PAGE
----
“Any single metric is going to miss things â?¦ [But] if you want to have a target, having a global surface temperature target is not an unreasonable thing to do.”

Most other ways to monitor climate change are closely linked to global average surface temperatures anyway, explains the University of Edinburgh’s Professor Gabi Hegerl:

“[W]hatever Arctic warming you have scales closely with how much global warming you have. Rainfall changes are to a high extent driven by temperature changes, for example.”

Two degrees

As well as the general complaint of using surface temperatures to gauge climate change, Victor and Kennel brand the two degrees target “wrongheaded” for having no firm basis in science.

Scientifically-speaking, there’s no definitive threshold beyond which climate change tips the balance into being “dangerous”, explains Professor Reto Knutti from the Swiss Federal Institute for Technology:

“[S]ome impacts are already a problem in some sectors today, whereas others will become a problem at 2C, some only at 4C, etc â?¦ [D]eciding what constitutes dangerous interference with the climate system requires value judgments.”

But Arnell says keeping the target is important as long as it’s understood what it does and doesn’t mean. It’s not a safety limit, he says:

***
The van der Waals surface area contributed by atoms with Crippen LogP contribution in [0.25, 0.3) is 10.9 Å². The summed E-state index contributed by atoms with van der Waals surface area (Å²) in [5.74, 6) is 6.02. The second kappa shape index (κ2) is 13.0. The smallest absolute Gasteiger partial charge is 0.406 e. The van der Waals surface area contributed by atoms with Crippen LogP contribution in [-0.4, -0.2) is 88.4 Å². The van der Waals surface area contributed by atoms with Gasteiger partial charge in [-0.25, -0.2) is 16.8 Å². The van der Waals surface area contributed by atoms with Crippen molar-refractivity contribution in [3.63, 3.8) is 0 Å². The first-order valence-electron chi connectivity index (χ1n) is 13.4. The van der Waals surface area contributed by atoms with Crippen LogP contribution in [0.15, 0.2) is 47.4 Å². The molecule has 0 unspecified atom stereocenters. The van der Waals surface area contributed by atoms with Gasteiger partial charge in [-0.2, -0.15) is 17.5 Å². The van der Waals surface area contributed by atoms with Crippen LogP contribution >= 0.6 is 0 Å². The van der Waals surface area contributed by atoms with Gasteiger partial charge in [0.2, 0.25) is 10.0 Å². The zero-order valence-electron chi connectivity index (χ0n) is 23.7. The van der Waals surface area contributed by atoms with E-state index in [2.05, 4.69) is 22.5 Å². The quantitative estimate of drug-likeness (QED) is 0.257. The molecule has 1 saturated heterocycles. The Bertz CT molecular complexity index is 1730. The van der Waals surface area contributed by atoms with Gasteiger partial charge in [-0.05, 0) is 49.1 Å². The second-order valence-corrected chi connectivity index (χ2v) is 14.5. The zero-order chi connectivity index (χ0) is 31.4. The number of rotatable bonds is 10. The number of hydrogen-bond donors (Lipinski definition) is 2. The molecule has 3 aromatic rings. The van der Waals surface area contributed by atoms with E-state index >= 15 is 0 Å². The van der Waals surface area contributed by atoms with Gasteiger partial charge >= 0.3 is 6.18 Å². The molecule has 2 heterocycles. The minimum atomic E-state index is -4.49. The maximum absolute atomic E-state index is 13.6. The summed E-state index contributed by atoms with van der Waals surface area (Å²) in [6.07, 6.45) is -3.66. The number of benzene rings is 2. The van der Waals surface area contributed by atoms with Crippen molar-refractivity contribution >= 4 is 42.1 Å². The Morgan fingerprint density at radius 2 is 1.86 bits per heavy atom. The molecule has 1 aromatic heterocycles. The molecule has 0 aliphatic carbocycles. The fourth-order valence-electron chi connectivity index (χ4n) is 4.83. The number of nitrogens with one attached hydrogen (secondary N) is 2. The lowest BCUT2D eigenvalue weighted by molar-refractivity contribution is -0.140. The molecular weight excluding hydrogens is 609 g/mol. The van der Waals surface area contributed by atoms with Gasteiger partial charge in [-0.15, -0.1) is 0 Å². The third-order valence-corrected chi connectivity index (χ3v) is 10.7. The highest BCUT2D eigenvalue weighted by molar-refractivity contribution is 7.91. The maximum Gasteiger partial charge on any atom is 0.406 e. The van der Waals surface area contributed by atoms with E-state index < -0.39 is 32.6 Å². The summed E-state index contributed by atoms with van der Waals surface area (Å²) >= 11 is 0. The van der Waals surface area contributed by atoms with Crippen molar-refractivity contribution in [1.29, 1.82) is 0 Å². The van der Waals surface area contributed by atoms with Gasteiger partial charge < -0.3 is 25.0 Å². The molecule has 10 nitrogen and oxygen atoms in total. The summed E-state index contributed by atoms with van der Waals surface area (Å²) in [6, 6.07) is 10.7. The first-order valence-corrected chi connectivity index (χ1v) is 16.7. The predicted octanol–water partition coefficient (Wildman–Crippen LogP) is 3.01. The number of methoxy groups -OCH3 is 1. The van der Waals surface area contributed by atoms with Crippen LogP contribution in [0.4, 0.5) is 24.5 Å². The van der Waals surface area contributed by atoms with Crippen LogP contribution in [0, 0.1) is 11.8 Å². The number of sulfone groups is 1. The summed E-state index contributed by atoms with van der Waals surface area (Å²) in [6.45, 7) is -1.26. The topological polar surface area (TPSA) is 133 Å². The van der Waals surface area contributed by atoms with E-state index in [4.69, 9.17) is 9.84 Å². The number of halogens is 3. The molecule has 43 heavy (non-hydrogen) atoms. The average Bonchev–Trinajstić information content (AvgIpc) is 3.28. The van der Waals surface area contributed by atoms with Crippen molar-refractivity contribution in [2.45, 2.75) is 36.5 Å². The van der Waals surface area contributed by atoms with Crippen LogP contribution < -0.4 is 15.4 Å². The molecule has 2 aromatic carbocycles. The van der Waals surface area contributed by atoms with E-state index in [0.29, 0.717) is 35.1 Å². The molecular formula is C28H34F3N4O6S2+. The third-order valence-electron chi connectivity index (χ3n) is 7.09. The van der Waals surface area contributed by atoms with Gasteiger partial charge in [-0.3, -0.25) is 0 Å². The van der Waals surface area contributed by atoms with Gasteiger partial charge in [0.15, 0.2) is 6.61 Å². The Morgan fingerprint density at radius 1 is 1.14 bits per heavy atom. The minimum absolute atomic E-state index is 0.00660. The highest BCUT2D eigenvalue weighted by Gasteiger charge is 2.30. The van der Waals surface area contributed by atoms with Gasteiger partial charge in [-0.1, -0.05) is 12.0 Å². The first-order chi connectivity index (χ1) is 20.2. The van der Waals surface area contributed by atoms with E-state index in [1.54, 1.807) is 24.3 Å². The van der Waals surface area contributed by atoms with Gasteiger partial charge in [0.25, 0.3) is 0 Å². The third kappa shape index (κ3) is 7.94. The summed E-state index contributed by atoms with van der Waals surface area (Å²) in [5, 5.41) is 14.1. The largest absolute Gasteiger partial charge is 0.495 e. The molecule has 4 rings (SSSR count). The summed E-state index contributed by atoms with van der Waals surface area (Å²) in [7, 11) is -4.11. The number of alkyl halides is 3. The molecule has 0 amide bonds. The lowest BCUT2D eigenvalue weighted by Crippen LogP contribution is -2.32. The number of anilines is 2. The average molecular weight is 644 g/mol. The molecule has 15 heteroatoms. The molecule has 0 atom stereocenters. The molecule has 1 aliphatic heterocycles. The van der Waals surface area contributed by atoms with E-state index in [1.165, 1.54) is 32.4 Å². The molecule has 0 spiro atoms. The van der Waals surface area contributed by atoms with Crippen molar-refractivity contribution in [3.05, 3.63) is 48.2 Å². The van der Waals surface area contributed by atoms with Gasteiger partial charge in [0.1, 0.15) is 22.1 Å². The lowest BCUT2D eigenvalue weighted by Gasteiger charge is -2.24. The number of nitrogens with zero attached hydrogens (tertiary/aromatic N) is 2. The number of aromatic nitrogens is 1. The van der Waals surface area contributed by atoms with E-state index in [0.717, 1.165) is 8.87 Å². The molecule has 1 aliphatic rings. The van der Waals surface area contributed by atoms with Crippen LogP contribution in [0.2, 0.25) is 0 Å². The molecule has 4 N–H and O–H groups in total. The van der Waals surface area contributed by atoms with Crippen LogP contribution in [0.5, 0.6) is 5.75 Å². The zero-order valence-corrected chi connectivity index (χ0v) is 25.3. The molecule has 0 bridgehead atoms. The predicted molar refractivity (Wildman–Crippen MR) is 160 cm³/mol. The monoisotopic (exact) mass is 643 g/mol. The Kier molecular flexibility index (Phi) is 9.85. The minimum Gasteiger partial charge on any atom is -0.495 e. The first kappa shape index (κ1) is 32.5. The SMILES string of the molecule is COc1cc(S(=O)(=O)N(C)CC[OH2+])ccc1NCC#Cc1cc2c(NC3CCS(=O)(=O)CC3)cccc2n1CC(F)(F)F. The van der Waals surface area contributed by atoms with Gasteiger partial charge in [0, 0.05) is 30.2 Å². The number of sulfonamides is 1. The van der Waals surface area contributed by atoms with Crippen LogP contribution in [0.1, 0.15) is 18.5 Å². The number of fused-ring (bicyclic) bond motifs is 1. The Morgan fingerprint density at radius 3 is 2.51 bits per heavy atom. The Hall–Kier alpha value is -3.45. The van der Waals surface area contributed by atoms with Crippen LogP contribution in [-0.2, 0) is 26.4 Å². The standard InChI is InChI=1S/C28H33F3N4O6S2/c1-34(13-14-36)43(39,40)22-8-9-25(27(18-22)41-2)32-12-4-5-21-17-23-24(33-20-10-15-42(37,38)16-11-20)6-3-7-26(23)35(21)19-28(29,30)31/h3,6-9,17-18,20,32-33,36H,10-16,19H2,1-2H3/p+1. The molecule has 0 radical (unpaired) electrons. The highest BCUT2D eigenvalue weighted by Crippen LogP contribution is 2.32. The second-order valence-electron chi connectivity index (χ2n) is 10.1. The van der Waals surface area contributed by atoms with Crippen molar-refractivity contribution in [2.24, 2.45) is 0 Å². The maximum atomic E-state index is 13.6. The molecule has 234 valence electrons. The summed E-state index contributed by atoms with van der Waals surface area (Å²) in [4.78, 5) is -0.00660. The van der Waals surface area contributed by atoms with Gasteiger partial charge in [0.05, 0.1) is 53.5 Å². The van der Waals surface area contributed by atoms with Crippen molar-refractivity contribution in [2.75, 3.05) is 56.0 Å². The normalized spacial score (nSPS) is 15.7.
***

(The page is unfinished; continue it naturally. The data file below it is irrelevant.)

“Two degrees doesn’t equal dangerous, it’s a continuum â?¦ there isn’t a magic threshold”

However, it’s almost certainly true that policymakers don’t think of the target in such simplistic ways, explains Dr Joeri Rogelj, expert in climate change uncertainty at the Swiss Federal Institute for Technology:

“In contrast to what Victor and Kennel suggest, policy makers were very much informed in 2009 and 2010 by the IPCC AR4 on what could be “dangerous” and decided that limiting warming to below 2C of global temperature increase would be an acceptable level of aggregated risk. Suggesting that policy makers are not aware of the implications of 2°C is being kind of out of sync with the policy reality”.

As well as representing a low risk pathway, the key to two degree target is its simplicity, Stocker says:

“The power of the 2C target is that it is pragmatic, simple and straightforward to understand and communicate, all important elements when science is brought to policymakers.”

And we shouldn’t underestimate the importance of having something clear-cut to aim for, Knutti adds:

“[T]he 2C target should be seen as an anchor, a focal point that people can easily understand and refer to.”

“Vital signs”

If not two degrees then what?

Victor and Kennel argue that two degree target should be replaced by a series of measures that together give a complete health check on the planet. They call these “planetary vital signs”.

They say policymakers should track ocean heat content as an indicator of long term risk, and polar temperatures as they are sensitive to shifts in climate, for example.

But the scientists we spoke to seem unconvinced.